For example, someone buys a 7 or 8 year old Porsche with low mileage and original tires. The new owner sees a good profile left and decides to do a track day before buying a new set. The result of such a strain on old tires is rarely a pleasant experience, he adds.

The age of the tires can be particularly critical for so-called special vehicles, e.g. B. the Dodge Viper, which has different tires front and rear. Such tires may only be manufactured periodically and may be older than they appear.

So how do you find out the date of birth of your tires? Look at the sidewall, find the DOT numbers and the last four indicate the week and year the tire was made. (I just checked the tires on my pickup truck. The last four numbers are 2219, 2219, 2319 and 2719, so they were produced in the 22nd, 23rd and 27th week of 2019.)

The most neglected aspect of tire care checks the correct air pressure.

“If a tire is properly inflated, it can function properly,” Edmonds said, citing motorsport as an example: “What do you do when you want to adjust the car’s handling? They adjust the air pressure.”

Such adjustments on the race track are made by experienced experts. On the road, however, a tire with a loss of pressure of even 10 percent — say from 35 pounds to 32.5 pounds — can become damaged, and you can’t see its damage until you remove the tire from the wheel and the remaining ” Crum Rubber” bits see as the tire deteriorates.

New cars have tire pressure monitoring systems that alert the driver when the pressure is too low. But these systems work on batteries that can fail, and in some older systems that don’t have direct sensors but rather the work of the anti-lock sensors, all four tires could have 15 pounds less and the system would be fooled into thinking everything would be fine.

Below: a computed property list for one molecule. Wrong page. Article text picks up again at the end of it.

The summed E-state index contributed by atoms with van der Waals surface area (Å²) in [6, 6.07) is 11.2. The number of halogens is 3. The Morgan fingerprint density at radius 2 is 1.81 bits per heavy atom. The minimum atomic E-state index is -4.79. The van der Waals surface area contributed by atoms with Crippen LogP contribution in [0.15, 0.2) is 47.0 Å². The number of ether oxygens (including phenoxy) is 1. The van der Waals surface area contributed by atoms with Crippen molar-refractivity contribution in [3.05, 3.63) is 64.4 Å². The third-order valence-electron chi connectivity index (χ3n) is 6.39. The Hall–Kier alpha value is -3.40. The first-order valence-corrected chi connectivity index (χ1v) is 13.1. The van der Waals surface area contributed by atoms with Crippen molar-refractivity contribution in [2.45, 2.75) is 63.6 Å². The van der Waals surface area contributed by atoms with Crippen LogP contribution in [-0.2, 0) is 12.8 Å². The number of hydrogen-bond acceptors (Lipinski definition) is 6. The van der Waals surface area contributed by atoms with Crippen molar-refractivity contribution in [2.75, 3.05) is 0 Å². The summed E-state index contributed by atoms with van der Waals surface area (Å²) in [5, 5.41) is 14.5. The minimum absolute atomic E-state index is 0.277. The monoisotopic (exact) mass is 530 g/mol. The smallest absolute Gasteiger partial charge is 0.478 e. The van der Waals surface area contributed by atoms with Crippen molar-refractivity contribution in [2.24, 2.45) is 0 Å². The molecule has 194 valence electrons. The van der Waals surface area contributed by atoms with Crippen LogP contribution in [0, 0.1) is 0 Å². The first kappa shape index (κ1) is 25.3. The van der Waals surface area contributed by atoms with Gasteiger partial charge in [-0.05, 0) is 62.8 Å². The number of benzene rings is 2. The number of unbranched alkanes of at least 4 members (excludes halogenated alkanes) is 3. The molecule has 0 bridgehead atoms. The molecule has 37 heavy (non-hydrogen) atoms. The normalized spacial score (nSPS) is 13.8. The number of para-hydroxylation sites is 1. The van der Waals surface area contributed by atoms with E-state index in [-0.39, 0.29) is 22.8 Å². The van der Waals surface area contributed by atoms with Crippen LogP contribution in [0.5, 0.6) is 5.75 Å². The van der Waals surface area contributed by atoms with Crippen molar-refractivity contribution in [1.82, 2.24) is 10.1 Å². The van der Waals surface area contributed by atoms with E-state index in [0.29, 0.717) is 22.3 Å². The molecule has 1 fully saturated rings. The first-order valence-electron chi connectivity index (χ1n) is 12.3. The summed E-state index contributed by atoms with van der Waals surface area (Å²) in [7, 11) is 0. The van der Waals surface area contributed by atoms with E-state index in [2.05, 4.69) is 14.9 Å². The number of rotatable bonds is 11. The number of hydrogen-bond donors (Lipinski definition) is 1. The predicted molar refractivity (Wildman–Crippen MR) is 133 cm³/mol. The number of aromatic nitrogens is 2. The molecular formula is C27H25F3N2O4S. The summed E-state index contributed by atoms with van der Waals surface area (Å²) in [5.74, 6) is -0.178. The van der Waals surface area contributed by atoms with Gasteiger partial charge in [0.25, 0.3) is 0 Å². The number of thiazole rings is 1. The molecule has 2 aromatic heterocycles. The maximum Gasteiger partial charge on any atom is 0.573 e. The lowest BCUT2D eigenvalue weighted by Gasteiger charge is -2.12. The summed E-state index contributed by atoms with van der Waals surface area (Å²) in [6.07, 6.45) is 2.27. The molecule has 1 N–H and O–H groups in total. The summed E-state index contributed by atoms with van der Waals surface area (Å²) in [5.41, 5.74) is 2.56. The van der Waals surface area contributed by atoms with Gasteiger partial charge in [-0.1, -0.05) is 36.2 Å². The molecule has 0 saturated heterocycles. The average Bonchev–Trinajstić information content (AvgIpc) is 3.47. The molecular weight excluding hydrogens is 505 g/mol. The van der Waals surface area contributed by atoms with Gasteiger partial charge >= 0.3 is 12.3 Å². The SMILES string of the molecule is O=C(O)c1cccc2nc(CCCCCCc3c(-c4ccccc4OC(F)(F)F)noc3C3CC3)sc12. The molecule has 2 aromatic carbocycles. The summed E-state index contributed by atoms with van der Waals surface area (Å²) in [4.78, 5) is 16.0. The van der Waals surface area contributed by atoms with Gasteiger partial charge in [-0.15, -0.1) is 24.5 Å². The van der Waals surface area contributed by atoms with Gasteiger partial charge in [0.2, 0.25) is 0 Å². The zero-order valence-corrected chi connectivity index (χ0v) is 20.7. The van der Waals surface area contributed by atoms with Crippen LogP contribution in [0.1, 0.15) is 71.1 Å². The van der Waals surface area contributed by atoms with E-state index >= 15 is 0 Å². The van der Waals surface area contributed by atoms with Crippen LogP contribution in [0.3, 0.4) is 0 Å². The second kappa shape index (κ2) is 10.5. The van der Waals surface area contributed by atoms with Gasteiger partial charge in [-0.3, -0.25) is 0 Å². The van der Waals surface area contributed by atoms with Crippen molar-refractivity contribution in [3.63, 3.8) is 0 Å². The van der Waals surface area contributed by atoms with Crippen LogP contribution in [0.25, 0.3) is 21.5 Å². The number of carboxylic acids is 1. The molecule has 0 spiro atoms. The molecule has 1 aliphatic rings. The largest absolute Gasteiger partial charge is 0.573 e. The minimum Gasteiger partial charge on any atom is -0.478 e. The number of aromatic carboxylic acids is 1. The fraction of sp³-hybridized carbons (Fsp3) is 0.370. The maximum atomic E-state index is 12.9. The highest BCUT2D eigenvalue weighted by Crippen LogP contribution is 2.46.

In addition, there is nothing wrong with the good old hand tire gauge, with which you can not only check the air pressure (in cold tires that have not been heated up by driving) and check tire wear below.

There is a lot of other information written on the sidewalls of your tires, whether they are all-season, all-terrain, summer or winter tires. Also, a rating of the tread as to whether they are likely to wear out sooner or later, a traction rating based on the ability to stop on wet roads, a temperature class based on the tire’s heat resistance, and a load index based on the particular weight tires can safely carry.

Also given is a maximum speed rating ranging from L – 75 mph for some off-road and light truck tires – through various letters up to V – 149 mph.

Typical American family vehicles typically run on tires rated S (112 mph) or T (118 mph).

However, there are also very powerful Z tires, which are now divided into W – up to 168 mph – and Y – up to 186 mph – groupings. For high-speed exotic vehicles, there is also a (Y) rating for tires capable of speeds in excess of 186 mph.

Another note from Edmonds, and this one for electric vehicle owners:

“EVs are tough on tires,” he said, explaining that the instantaneous availability of maximum torque and the added power of regenerative braking means EV tires wear out faster than internal combustion engine cars.

So have the tire gauge and a Washington quarter ready.